Inspiration from the Spire | The ultimate ‘marmite’ politician
The death of Margaret Thatcher has unleashed a huge division in the British people between those who loved her and those who loathed her. You could say she was the ultimate ‘Marmite’ politician. Wednesday’s funeral at St Paul’s Cathedral brought together politicians from across the world, celebrities from show business, top people from the media, top brass from the military, a huge global TV audience and a £10 million bill for the UK taxpayer.
Margaret Thatcher was a remarkable person. She was a paradox in many ways. A grocer’s daughter from a strict Methodist family, she worked her way through university and a career in science, was elected to parliament and became the first woman to be prime minister of a European nation. This was an incredible achievement in the grey-suited, male-dominated world of Whitehall. Her leadership style was not Borgen, and she did not encourage the advancement of other women. She frightened most of the men around her, telling one ministerial colleague: “You are completely useless!” Lord Howe’s famous resignation speech described how he was ravaged like a dead sheep. She was a conviction politician, and if you disagreed with that conviction, then stand by for the ‘hand-bagging’! At the same time, she befriended Presidents Gorbachev and Reagan and helped to end the Cold War. She based many of her convictions on her Christian faith, but also battled with the Church of England. There are many paradoxes. She was formidable for most of her life, and yet vulnerable in her declining years, living with dementia.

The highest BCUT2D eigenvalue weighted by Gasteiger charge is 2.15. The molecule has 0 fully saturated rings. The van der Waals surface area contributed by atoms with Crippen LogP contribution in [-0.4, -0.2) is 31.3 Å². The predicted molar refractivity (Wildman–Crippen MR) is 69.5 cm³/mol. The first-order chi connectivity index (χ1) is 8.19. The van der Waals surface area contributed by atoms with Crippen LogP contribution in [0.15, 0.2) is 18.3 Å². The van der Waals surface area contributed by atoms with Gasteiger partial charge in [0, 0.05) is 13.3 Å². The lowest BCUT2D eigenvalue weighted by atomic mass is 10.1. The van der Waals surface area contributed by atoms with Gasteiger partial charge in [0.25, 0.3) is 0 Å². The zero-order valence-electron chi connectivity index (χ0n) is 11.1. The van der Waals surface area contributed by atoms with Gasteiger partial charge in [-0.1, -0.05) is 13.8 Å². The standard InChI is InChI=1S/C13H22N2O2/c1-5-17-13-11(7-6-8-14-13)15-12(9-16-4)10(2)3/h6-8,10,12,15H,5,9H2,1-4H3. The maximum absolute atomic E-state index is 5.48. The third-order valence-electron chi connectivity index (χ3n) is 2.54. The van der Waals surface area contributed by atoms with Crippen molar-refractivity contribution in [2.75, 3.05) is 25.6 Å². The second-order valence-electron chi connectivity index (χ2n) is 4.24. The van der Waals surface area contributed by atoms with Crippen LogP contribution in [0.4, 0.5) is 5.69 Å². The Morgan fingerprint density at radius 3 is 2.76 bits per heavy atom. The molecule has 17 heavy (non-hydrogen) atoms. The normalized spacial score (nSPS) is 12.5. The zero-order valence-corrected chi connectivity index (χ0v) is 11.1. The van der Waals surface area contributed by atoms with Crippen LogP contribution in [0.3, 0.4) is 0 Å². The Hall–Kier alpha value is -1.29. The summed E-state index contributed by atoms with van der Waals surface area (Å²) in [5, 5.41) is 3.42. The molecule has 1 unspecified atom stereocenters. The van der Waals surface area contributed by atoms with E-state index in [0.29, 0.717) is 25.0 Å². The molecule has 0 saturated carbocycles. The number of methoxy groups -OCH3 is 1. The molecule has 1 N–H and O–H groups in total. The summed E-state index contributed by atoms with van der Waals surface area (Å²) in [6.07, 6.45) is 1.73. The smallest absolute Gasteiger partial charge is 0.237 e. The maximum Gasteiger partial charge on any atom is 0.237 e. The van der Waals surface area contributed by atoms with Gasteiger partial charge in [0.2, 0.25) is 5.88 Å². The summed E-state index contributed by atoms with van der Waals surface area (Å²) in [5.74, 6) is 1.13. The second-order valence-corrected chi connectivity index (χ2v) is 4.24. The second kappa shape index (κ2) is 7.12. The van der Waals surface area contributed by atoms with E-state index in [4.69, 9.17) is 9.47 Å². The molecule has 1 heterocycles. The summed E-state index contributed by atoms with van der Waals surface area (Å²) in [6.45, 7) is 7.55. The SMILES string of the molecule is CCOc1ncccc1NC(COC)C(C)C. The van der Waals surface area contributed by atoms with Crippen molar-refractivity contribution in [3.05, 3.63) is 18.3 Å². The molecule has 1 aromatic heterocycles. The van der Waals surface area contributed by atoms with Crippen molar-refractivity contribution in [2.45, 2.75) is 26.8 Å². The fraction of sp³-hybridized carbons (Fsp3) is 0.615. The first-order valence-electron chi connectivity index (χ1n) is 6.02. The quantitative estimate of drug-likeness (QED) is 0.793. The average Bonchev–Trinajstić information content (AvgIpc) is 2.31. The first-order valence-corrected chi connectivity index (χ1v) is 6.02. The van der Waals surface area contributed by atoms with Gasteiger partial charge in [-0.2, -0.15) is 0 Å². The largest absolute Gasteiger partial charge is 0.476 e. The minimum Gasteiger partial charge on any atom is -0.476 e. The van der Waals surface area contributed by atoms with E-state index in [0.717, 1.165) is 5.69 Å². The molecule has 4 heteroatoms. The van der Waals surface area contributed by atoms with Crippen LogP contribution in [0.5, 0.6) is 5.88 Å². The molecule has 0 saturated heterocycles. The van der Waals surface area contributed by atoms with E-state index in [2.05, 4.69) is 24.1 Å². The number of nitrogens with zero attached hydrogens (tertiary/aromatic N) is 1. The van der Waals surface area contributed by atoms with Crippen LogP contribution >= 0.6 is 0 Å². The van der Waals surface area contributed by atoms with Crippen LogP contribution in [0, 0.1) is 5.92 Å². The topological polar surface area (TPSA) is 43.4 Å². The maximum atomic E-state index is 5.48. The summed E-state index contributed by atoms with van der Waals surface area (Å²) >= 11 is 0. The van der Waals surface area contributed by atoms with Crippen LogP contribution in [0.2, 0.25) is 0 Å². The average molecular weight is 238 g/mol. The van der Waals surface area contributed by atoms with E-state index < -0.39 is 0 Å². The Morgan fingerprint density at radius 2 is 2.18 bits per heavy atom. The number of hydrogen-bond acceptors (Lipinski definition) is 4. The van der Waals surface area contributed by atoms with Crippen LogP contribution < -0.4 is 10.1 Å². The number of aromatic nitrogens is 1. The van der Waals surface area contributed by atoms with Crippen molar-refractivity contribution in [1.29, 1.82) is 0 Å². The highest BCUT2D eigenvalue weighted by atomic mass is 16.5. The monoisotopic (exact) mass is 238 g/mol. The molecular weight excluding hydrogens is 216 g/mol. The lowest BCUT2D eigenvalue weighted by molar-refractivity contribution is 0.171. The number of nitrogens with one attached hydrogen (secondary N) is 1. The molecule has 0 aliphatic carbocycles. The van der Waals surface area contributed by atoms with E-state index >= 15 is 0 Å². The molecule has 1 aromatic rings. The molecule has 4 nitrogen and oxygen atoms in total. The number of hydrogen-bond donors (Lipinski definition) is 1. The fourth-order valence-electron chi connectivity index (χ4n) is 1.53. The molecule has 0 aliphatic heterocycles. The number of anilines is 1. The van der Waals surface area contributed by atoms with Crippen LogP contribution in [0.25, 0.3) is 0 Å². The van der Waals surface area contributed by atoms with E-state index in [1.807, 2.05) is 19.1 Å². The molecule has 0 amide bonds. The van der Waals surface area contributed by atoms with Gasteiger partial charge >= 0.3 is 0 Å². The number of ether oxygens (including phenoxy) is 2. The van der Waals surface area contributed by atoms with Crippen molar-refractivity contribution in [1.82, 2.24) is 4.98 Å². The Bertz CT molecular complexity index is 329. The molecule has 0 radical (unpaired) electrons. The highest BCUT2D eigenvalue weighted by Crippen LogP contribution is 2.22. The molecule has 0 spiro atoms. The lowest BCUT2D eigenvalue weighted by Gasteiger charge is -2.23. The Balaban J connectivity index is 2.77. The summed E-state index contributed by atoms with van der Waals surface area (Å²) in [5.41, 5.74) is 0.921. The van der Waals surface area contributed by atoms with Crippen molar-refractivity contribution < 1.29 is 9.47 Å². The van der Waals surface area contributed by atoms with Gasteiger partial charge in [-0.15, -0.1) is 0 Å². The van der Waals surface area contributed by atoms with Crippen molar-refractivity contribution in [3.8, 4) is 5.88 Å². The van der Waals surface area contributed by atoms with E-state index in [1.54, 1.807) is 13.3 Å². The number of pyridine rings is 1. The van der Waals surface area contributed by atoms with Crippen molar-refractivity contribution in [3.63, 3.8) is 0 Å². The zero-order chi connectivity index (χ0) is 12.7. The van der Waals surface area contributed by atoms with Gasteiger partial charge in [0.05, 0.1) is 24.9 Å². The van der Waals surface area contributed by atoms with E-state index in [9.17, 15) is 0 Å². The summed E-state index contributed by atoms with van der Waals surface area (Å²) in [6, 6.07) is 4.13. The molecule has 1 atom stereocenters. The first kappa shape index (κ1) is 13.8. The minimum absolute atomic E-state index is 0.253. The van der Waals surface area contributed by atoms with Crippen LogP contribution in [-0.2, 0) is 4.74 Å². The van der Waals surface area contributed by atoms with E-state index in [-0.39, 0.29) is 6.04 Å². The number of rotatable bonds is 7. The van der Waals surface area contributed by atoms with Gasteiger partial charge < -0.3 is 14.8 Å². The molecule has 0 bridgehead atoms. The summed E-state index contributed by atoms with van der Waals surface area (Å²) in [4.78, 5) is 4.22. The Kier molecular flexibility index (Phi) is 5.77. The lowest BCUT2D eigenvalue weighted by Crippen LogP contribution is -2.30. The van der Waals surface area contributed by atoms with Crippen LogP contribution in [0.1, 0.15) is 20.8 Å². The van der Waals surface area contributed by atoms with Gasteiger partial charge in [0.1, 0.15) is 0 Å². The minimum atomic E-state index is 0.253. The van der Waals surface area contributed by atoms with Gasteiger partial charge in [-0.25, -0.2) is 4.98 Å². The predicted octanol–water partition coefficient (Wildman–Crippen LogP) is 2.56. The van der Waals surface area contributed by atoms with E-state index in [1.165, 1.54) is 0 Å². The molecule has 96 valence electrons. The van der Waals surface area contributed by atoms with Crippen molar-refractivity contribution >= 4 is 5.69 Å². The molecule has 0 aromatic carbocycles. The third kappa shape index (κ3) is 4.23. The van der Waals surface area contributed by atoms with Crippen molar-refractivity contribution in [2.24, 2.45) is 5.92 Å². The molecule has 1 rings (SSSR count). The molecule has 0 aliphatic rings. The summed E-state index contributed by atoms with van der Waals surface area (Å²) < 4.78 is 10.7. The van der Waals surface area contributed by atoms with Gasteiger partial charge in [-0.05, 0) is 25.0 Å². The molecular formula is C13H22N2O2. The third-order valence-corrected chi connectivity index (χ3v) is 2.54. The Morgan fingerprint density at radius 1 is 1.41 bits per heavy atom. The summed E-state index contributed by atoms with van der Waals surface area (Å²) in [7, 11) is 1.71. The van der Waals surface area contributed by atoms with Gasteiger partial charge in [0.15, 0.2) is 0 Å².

When Archbishop Robert Runcie led the special service at St Paul’s Cathedral at the end of the Falkland’s War, he rightly insisted on including the Argentinian dead and injured in the public prayers. According to her husband Denis Thatcher, the PM was “spitting blood” with the church after that. After the Brixton riots of the early 1980s – I remember them well, as I lived in South London then – the Church of England set up a commission to understand and respond to urban poverty called ‘Faith in The City’. By publicly branding it Marxist, Thatcher ensured that it got excellent media publicity and support. The work of the commission raised hundreds of millions of pounds for inner city regeneration projects, and it continues to this day.
Writing in Women’s Own magazine that “there is no such thing as society” just made local communities want to prove her wrong. Telling the world that she would not meet Nelson Mandela, as she does not talk to “terrorists”, just made her look silly.
But, at the end of the day, Wednesday’s funeral was not about policies or politics or even ‘Thatcherism’. Amidst all the ceremony and security, at its core it was simply commending to God the soul of a human being. The history books will decide on her legacy. But I am pleased that the church stood up to her when needed.